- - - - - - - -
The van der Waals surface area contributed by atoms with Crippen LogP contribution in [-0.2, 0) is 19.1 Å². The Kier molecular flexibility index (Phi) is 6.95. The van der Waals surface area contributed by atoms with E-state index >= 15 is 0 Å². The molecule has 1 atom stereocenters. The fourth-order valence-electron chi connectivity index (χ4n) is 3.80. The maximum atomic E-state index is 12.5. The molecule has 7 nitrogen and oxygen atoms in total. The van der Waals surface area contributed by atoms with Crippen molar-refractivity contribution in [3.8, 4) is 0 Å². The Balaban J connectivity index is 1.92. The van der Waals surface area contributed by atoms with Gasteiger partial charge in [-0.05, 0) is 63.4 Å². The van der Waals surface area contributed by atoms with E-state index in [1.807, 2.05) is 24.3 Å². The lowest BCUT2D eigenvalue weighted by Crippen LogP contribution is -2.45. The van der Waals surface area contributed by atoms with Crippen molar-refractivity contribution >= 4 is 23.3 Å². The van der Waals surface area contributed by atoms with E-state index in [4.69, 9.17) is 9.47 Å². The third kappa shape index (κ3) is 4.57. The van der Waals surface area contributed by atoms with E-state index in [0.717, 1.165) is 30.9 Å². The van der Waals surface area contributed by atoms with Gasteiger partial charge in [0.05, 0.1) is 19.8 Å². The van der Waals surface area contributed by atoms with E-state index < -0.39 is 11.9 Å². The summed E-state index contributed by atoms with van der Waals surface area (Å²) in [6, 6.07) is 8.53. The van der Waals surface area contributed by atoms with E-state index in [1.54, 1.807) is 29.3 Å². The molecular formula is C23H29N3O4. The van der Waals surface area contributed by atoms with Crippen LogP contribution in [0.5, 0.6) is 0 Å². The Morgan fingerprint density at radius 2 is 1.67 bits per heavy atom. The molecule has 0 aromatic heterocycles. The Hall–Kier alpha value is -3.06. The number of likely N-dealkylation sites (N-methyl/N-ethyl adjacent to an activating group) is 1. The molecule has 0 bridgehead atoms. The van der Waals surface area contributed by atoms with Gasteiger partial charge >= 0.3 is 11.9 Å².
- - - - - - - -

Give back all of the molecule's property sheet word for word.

The van der Waals surface area contributed by atoms with Crippen LogP contribution in [-0.2, 0) is 19.1 Å². The Kier molecular flexibility index (Phi) is 6.95. The van der Waals surface area contributed by atoms with E-state index >= 15 is 0 Å². The molecule has 1 atom stereocenters. The fourth-order valence-electron chi connectivity index (χ4n) is 3.80. The maximum atomic E-state index is 12.5. The molecule has 7 nitrogen and oxygen atoms in total. The van der Waals surface area contributed by atoms with Crippen molar-refractivity contribution in [3.8, 4) is 0 Å². The Balaban J connectivity index is 1.92. The van der Waals surface area contributed by atoms with Gasteiger partial charge in [-0.05, 0) is 63.4 Å². The van der Waals surface area contributed by atoms with E-state index in [1.807, 2.05) is 24.3 Å². The lowest BCUT2D eigenvalue weighted by Crippen LogP contribution is -2.45. The van der Waals surface area contributed by atoms with Crippen molar-refractivity contribution >= 4 is 23.3 Å². The van der Waals surface area contributed by atoms with E-state index in [4.69, 9.17) is 9.47 Å². The third kappa shape index (κ3) is 4.57. The van der Waals surface area contributed by atoms with E-state index in [0.717, 1.165) is 30.9 Å². The van der Waals surface area contributed by atoms with Gasteiger partial charge in [0.05, 0.1) is 19.8 Å². The van der Waals surface area contributed by atoms with E-state index < -0.39 is 11.9 Å². The summed E-state index contributed by atoms with van der Waals surface area (Å²) in [6, 6.07) is 8.53. The van der Waals surface area contributed by atoms with E-state index in [1.54, 1.807) is 29.3 Å². The molecular formula is C23H29N3O4. The van der Waals surface area contributed by atoms with Crippen LogP contribution in [0.5, 0.6) is 0 Å². The Morgan fingerprint density at radius 2 is 1.67 bits per heavy atom. The molecule has 0 aromatic heterocycles. The Hall–Kier alpha value is -3.06. The number of likely N-dealkylation sites (N-methyl/N-ethyl adjacent to an activating group) is 1. The molecule has 0 bridgehead atoms. The van der Waals surface area contributed by atoms with Gasteiger partial charge >= 0.3 is 11.9 Å².